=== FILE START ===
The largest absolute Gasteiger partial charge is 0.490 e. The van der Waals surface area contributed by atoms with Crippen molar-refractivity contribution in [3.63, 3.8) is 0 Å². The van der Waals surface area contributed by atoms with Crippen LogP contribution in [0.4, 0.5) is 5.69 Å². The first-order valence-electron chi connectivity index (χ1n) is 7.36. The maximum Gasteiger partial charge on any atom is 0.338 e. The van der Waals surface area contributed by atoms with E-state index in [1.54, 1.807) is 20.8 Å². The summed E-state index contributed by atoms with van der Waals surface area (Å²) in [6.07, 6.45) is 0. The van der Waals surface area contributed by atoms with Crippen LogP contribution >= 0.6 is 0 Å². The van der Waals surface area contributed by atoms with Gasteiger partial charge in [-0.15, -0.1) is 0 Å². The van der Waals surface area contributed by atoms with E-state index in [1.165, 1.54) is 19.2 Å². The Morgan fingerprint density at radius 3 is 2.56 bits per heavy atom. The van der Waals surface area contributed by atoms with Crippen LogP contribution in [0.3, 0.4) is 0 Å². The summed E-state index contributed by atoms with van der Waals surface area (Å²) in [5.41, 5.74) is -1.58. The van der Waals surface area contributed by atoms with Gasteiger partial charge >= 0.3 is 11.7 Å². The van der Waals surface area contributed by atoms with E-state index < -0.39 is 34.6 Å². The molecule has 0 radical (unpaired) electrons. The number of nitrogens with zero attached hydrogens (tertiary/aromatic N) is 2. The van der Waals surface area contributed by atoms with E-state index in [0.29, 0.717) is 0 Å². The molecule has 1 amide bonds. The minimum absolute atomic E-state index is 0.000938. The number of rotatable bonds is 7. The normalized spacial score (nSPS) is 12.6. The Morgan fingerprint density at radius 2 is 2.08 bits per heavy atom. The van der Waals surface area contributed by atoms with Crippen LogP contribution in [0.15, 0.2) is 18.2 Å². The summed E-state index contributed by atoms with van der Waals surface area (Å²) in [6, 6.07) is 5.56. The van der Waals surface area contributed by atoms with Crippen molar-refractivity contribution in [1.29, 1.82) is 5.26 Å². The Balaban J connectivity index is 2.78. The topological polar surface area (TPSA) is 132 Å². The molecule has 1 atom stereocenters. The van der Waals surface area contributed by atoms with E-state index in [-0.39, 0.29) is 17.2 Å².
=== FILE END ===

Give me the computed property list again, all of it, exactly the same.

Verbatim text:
The largest absolute Gasteiger partial charge is 0.490 e. The van der Waals surface area contributed by atoms with Crippen molar-refractivity contribution in [3.63, 3.8) is 0 Å². The van der Waals surface area contributed by atoms with Crippen LogP contribution in [0.4, 0.5) is 5.69 Å². The first-order valence-electron chi connectivity index (χ1n) is 7.36. The maximum Gasteiger partial charge on any atom is 0.338 e. The van der Waals surface area contributed by atoms with E-state index in [1.54, 1.807) is 20.8 Å². The summed E-state index contributed by atoms with van der Waals surface area (Å²) in [6.07, 6.45) is 0. The van der Waals surface area contributed by atoms with Crippen LogP contribution >= 0.6 is 0 Å². The van der Waals surface area contributed by atoms with Gasteiger partial charge in [-0.15, -0.1) is 0 Å². The van der Waals surface area contributed by atoms with E-state index in [1.165, 1.54) is 19.2 Å². The Morgan fingerprint density at radius 3 is 2.56 bits per heavy atom. The van der Waals surface area contributed by atoms with Crippen LogP contribution in [0.3, 0.4) is 0 Å². The summed E-state index contributed by atoms with van der Waals surface area (Å²) in [5.41, 5.74) is -1.58. The van der Waals surface area contributed by atoms with Gasteiger partial charge >= 0.3 is 11.7 Å². The van der Waals surface area contributed by atoms with E-state index < -0.39 is 34.6 Å². The molecule has 0 radical (unpaired) electrons. The number of nitrogens with zero attached hydrogens (tertiary/aromatic N) is 2. The van der Waals surface area contributed by atoms with E-state index in [0.29, 0.717) is 0 Å². The molecule has 1 amide bonds. The minimum absolute atomic E-state index is 0.000938. The number of rotatable bonds is 7. The normalized spacial score (nSPS) is 12.6. The Morgan fingerprint density at radius 2 is 2.08 bits per heavy atom. The van der Waals surface area contributed by atoms with Crippen LogP contribution in [0.15, 0.2) is 18.2 Å². The summed E-state index contributed by atoms with van der Waals surface area (Å²) in [6, 6.07) is 5.56. The van der Waals surface area contributed by atoms with Crippen molar-refractivity contribution in [1.29, 1.82) is 5.26 Å². The Balaban J connectivity index is 2.78. The topological polar surface area (TPSA) is 132 Å². The molecule has 1 atom stereocenters. The van der Waals surface area contributed by atoms with E-state index in [-0.39, 0.29) is 17.2 Å².